It’s going to be a bad week for the Labour Party

Last week was Jeremy Corbyn’s worst week ever as leader of the Labour Party—that was until this week.  

A widely-shared blog today from Conservative journalist Chris Deerin spares no sympathy in its utter dismissal of Jeremy Corbyn as a serious political figure in British politics. “The Corbyn leadership is the most farcical, ill-advised and embarrassing episode in British political history. Everything about it is wrong. And, as I say, it is already over.”

There are Corbyn supporters who will dismiss these words as a howl of fear from a frightened establishment figure. But for many MPs and moderate members, Deerin is simply voicing what they always feared would happen under Corbyn, and now believe, with sadness and unbearable frustration, to be true.

But it’s not just about the future of Jeremy Corbyn that’s at stake anymore, according to Dan Hodges, who wrote a piece today where he argued that the threat to the party’s survival is now urgent and existential. “Now it is about the Labour Party – and a week that could come to define the Labour Party.”

This is the week the Prime Minister will put the case to Parliament for airstrikes against Islamic State in Syria, and there can be no more “open debate,” as Corbyn has favoured on difficult issues till now, about what the Labour position will be. Labour must come to a decision, as a party, and Corbyn cannot hedge with a free vote, allowing his front bench to veer off in different directions. As Jonathan Todd writes on Labour Uncut: “It’s time to take a stand.”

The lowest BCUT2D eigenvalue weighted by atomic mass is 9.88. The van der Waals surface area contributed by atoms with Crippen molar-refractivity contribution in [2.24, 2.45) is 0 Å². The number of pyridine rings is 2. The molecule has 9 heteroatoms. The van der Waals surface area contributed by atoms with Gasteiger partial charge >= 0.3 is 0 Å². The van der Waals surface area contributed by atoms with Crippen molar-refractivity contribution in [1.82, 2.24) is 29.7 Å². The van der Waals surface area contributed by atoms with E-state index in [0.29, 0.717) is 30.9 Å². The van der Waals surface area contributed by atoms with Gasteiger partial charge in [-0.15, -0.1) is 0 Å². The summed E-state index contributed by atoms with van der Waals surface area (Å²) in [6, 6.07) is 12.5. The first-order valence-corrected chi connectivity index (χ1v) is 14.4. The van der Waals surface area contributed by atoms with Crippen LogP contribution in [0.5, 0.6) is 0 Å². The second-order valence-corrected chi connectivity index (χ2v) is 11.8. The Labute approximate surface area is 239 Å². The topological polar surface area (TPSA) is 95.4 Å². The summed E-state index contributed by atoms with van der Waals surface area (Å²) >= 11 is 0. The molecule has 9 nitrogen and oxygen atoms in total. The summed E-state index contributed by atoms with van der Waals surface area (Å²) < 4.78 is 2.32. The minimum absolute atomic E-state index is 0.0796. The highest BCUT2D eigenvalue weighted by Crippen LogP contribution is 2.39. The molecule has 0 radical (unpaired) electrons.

“There have been times in our nation’s history,” Hodges writes, “when our political parties have adopted the right stance on military intervention. There have been times when they have adopted the wrong stance. But I cannot recall an occasion in my lifetime when one of those parties failed to adopt any stance at all.”


But it was last week, until this week, that was Corbyn’s worst week ever.

Pressure has been building in the party since August, as a reemergent far left, emboldened by a huge intake of new Corbyn-supporting members, has clashed with with the Parliamentary Labour Party, which remains largely moderate.

Corbyn’s enormous victory in the leadership election seemed to cement his mandate for at least the next two years, if not until 2020. But the left has struggled to assert its control and dilute internecine strife.

Some moderates have employed a strategy of allying with the left of the party to make it work. Though Monday meetings of the PLP have been consistently hostile and confrontational, though many MPs have regularly briefed against the leader, and though some MPs have gone as far as to openly condemn Corbyn on an almost daily basis, there has been an unspoken rule up until now that, given Corbyn’s mandate, the centre and right of the party must accept its moment is now over, and, until Corbyn’s leadership can be tested in upcoming elections, allow the left to steer the direction of the party.

But with rumours of a coup tonight, the “make it work” days seem have come to an abrupt, and remarkably quick, end. That’s largely to do with what played out last week, starting with what many saw as Corbyn’s poor response to the terrorist attacks in Paris.